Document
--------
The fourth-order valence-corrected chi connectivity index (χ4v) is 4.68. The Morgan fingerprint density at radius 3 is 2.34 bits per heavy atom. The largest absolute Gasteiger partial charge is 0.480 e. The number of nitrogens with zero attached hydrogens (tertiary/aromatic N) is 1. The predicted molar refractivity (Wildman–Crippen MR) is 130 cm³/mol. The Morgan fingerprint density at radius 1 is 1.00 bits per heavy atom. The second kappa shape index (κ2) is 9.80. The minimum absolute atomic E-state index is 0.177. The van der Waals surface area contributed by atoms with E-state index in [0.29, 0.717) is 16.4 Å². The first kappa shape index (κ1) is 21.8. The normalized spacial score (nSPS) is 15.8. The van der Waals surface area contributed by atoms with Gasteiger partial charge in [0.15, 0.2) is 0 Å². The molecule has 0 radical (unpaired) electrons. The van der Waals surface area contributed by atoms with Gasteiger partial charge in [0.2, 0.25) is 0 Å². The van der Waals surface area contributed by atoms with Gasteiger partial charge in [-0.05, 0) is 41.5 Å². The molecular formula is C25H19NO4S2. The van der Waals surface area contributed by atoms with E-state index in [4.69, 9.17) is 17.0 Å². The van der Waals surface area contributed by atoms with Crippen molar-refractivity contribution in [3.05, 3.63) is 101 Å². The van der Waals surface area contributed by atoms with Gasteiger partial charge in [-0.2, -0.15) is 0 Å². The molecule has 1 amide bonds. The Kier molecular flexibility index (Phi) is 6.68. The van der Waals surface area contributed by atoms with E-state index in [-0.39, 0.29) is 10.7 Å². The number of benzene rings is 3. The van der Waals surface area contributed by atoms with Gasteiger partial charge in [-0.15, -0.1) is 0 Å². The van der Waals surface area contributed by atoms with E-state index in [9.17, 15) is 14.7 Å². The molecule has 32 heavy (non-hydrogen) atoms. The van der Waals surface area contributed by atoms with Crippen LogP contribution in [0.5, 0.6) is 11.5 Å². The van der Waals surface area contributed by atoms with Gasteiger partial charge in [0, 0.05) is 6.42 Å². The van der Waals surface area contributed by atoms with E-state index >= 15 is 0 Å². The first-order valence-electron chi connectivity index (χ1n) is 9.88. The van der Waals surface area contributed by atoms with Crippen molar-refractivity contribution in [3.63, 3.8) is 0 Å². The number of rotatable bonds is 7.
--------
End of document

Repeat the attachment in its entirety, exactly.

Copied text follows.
The fourth-order valence-corrected chi connectivity index (χ4v) is 4.68. The Morgan fingerprint density at radius 3 is 2.34 bits per heavy atom. The largest absolute Gasteiger partial charge is 0.480 e. The number of nitrogens with zero attached hydrogens (tertiary/aromatic N) is 1. The predicted molar refractivity (Wildman–Crippen MR) is 130 cm³/mol. The Morgan fingerprint density at radius 1 is 1.00 bits per heavy atom. The second kappa shape index (κ2) is 9.80. The minimum absolute atomic E-state index is 0.177. The van der Waals surface area contributed by atoms with E-state index in [0.29, 0.717) is 16.4 Å². The first kappa shape index (κ1) is 21.8. The normalized spacial score (nSPS) is 15.8. The van der Waals surface area contributed by atoms with Gasteiger partial charge in [0.15, 0.2) is 0 Å². The molecule has 0 radical (unpaired) electrons. The van der Waals surface area contributed by atoms with Gasteiger partial charge in [0.2, 0.25) is 0 Å². The van der Waals surface area contributed by atoms with Gasteiger partial charge in [-0.05, 0) is 41.5 Å². The molecular formula is C25H19NO4S2. The van der Waals surface area contributed by atoms with E-state index in [4.69, 9.17) is 17.0 Å². The van der Waals surface area contributed by atoms with Crippen molar-refractivity contribution in [3.05, 3.63) is 101 Å². The van der Waals surface area contributed by atoms with Gasteiger partial charge in [-0.2, -0.15) is 0 Å². The molecule has 1 amide bonds. The Kier molecular flexibility index (Phi) is 6.68. The van der Waals surface area contributed by atoms with E-state index in [-0.39, 0.29) is 10.7 Å². The number of benzene rings is 3. The van der Waals surface area contributed by atoms with Gasteiger partial charge in [-0.15, -0.1) is 0 Å². The van der Waals surface area contributed by atoms with E-state index in [9.17, 15) is 14.7 Å². The molecule has 32 heavy (non-hydrogen) atoms. The van der Waals surface area contributed by atoms with Crippen LogP contribution in [0.5, 0.6) is 11.5 Å². The van der Waals surface area contributed by atoms with Gasteiger partial charge in [0, 0.05) is 6.42 Å². The van der Waals surface area contributed by atoms with E-state index >= 15 is 0 Å². The first-order valence-electron chi connectivity index (χ1n) is 9.88. The van der Waals surface area contributed by atoms with Crippen molar-refractivity contribution in [3.63, 3.8) is 0 Å². The number of rotatable bonds is 7.